How to Cope With Incontinence From a Chronic Cough
by Gary Sattin on Oct 05, 2022
Coughing, our body’s way of clearing the throat and ridding the body of allergens and other foreign substances, can seem to cause more harm than good.
If you have asthma, serious allergies, or routinely get sick because of a compromised immune system, you may deal with a chronic cough more than others you know. As you deal with your symptoms, a sudden cough may cause you to lose control of your bladder unexpectedly. These episodes are embarrassing, but understanding why they happen and how to cope with incontinence from a chronic cough makes a big difference.
Why Coughing Contributes to Incontinence
First, let’s learn why coughing exacerbates incontinence. One cough shouldn’t be an issue, but over time, the repeated coughing motion wears down the pelvic muscles. Coughing induces stress incontinence, which is the type of incontinence resulting from physical pressure put on your bladder that overwhelms your body’s controls against sudden urination. When your pelvic muscles weaken or experience fatigue, they can’t protect your underlying bladder from coughing impacts.
Diligently Exercise Your Pelvic Floor
To lessen your fear of coughing and losing control, be consistent about exercising your pelvic muscles so the barrier above your bladder is healthy. Kegel exercises are the most common intervention here. Boiled down, they involve clenching and unclenching the muscles you use to stop your urine flow. Performing sets of repetitions each day helps you build back strength you don’t have because of your chronic cough.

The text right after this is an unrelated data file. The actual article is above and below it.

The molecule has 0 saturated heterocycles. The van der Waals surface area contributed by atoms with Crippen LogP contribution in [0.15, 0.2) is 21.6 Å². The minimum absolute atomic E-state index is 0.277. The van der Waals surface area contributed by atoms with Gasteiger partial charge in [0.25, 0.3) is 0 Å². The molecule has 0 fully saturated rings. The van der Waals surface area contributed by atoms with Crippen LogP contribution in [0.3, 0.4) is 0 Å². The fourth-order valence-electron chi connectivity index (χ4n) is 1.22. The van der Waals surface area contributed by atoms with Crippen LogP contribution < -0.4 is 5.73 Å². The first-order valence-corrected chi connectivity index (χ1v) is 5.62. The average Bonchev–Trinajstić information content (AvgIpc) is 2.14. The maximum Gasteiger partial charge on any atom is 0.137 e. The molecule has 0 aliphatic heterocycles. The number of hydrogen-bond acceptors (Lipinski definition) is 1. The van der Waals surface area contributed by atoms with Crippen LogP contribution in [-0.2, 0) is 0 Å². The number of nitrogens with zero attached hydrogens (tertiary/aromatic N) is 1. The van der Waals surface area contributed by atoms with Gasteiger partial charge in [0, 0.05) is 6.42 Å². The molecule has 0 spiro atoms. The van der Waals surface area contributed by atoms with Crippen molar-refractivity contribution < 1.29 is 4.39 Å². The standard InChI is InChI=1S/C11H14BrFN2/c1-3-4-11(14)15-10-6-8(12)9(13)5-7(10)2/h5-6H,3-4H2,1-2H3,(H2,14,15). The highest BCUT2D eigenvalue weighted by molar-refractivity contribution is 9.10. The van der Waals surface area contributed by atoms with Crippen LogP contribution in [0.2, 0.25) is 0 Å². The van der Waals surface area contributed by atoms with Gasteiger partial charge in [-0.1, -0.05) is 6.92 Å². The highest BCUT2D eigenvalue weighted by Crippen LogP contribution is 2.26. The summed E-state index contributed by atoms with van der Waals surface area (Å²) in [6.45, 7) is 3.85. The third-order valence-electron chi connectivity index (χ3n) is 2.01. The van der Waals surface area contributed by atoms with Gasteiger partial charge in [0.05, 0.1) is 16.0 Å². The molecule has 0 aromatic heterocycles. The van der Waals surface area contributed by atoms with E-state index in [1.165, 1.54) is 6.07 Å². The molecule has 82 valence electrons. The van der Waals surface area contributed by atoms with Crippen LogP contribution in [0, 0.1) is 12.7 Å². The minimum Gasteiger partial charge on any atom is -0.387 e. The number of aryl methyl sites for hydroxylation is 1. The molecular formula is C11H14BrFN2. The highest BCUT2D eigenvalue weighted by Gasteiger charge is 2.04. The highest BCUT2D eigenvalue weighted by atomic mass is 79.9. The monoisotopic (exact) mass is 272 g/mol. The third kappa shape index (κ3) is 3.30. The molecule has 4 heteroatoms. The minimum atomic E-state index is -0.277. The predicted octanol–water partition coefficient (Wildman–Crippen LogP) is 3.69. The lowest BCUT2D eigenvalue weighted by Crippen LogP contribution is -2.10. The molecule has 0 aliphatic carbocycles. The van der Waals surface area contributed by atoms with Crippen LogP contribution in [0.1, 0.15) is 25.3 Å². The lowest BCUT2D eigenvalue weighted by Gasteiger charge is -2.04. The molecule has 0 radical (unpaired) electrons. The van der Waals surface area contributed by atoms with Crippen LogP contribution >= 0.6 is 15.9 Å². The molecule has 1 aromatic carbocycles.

To directly change how your coughs affect you, adjust your posture and implement “the knack.”
Controlled coughing while sitting or standing with a straightened back helps, as does leaning slightly forward as you do so. This type of coughing helps you clear whatever you need to and limit the number of times you cough overall.
Meanwhile, to compensate for a weak pelvic floor, the knack maneuver comes in handy. It involves preemptively contracting your pelvic muscles before you cough (perhaps a controlled cough) to place less coughing pressure on your bladder. Those with an adequately strong pelvic floor do this automatically, but before you regain muscle mass and control, this intentional practice helps.
Wear Incontinence Products
Another way to cope with incontinence from a chronic cough is to use incontinence products. On the whole, reusable underwear or a similar garment affords immediate freedom as you deal with the unpredictability of coughing. Also, for those dealing with other conditions that contribute to incontinence such as diabetes, cancer, and menopause, incontinence products help you avoid feeling like your life is snowballing out of control. Wearing them doesn’t halt your symptoms, but it restores a sense of agency and initiative you may be lacking.